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Theres been a fight at a Liberal Party branch meeting in Arncliffe tonight. Allegations elderly women were abused and a man assaulted. Democracy at work guys. @9NewsSyd #auspol pic.twitter.com/P77ptrLCseChris O'Keefe (@cokeefe9) June 18, 2018
TRUMP on Kim Jong Un (note the final two sentences): "He's the head of a country, and I mean he's the strong head. Don't let anyone think anything different. He speaks and his people sit up at attention. I want my people to do the same." (via FOX) pic.twitter.com/ed9AMRl9nyKyle Griffin (@kylegriffin1) June 15, 2018
An article in the AFR today, with Gareth Evans, the day-before-yesterdays man and then some, writing on How we should manage Donald Trumps meltdown world. But what he most clearly gets across is what a breath of fresh air PDT is and why you cannot trust the ALP. This is how he starts:
The assumptions that have sustained and underpinned Australian security and economic policy for decades are in meltdown.
Oh dear, please tell us more.
The post-Second World War global order an open, rules-based system underpinned by a robust network of security alliances, and by effective multilateral institutions in which rules could be agreed and norms reinforced is the only one we have known in our modern history. Its maintenance has depended more than anything else on American belief in the liberal norms laid out in the San Francisco peace treaty and the Bretton Woods organisations.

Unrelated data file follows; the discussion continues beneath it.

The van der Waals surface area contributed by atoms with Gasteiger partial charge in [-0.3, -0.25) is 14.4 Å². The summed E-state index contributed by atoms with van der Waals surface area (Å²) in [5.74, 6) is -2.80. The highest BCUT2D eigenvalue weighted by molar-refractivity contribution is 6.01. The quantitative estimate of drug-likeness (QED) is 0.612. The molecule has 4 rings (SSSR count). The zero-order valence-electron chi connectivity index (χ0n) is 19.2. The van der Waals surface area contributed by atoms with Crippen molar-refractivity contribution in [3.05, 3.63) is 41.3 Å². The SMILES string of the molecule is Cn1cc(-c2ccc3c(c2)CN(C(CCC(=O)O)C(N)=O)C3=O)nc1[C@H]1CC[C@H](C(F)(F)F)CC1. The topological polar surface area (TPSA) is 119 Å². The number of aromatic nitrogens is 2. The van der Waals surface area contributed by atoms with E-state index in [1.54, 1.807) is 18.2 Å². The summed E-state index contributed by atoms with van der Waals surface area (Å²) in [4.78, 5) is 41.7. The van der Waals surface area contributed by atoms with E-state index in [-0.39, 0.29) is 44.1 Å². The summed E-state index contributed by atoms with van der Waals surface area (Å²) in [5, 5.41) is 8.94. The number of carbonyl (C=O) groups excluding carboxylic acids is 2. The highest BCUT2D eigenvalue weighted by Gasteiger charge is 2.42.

You mean the peace treaty that ended World War II in 1945? You mean the Bretton Woods agreement that was signed in 1944? Breaking down are they? How about a bit of clarity over just which issues are so important and at risk. Its about Donald Trump, of course. And what is he doing now, you might ask?
He is walking away from painfully negotiated international agreements above all the Iran nuclear deal and the Paris climate accords in a way that has left Americas word in doubt and its soft power in tatters.
Doesnt seem such a worry to me, but lets continue. What about Korea, for example; that went from flaming volcano to the most quiescent period in our relations with the communist north in seventy years?